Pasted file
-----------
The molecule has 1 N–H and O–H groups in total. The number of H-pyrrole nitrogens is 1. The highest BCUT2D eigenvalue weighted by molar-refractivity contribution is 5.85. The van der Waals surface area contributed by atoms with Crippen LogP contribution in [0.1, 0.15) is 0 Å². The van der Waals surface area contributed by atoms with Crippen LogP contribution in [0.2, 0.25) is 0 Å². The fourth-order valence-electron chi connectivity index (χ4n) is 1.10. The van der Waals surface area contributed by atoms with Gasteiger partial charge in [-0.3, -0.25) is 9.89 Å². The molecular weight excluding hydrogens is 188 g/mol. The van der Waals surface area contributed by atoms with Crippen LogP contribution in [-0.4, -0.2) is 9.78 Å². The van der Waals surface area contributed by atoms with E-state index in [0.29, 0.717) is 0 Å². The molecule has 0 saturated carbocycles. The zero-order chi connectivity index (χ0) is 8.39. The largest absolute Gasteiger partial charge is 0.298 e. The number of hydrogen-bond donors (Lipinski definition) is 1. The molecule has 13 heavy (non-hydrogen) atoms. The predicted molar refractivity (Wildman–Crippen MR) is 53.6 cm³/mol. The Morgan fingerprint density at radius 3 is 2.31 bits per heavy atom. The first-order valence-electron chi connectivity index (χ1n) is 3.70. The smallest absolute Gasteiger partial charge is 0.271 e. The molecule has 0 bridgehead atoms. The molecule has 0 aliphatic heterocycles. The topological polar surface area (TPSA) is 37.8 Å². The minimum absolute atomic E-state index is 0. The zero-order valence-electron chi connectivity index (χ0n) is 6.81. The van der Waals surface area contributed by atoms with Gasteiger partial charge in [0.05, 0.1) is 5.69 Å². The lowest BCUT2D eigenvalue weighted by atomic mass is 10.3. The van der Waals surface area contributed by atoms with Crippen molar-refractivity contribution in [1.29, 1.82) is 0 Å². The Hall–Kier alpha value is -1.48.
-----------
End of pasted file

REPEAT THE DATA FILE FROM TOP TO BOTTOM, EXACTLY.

The molecule has 1 N–H and O–H groups in total. The number of H-pyrrole nitrogens is 1. The highest BCUT2D eigenvalue weighted by molar-refractivity contribution is 5.85. The van der Waals surface area contributed by atoms with Crippen LogP contribution in [0.1, 0.15) is 0 Å². The van der Waals surface area contributed by atoms with Crippen LogP contribution in [0.2, 0.25) is 0 Å². The fourth-order valence-electron chi connectivity index (χ4n) is 1.10. The van der Waals surface area contributed by atoms with Gasteiger partial charge in [-0.3, -0.25) is 9.89 Å². The molecular weight excluding hydrogens is 188 g/mol. The van der Waals surface area contributed by atoms with Crippen LogP contribution in [-0.4, -0.2) is 9.78 Å². The van der Waals surface area contributed by atoms with E-state index in [0.29, 0.717) is 0 Å². The molecule has 0 saturated carbocycles. The zero-order chi connectivity index (χ0) is 8.39. The largest absolute Gasteiger partial charge is 0.298 e. The number of hydrogen-bond donors (Lipinski definition) is 1. The molecule has 13 heavy (non-hydrogen) atoms. The predicted molar refractivity (Wildman–Crippen MR) is 53.6 cm³/mol. The Morgan fingerprint density at radius 3 is 2.31 bits per heavy atom. The first-order valence-electron chi connectivity index (χ1n) is 3.70. The smallest absolute Gasteiger partial charge is 0.271 e. The molecule has 0 bridgehead atoms. The molecule has 0 aliphatic heterocycles. The topological polar surface area (TPSA) is 37.8 Å². The minimum absolute atomic E-state index is 0. The zero-order valence-electron chi connectivity index (χ0n) is 6.81. The van der Waals surface area contributed by atoms with Gasteiger partial charge in [0.05, 0.1) is 5.69 Å². The lowest BCUT2D eigenvalue weighted by atomic mass is 10.3. The van der Waals surface area contributed by atoms with Crippen molar-refractivity contribution in [1.29, 1.82) is 0 Å². The Hall–Kier alpha value is -1.48.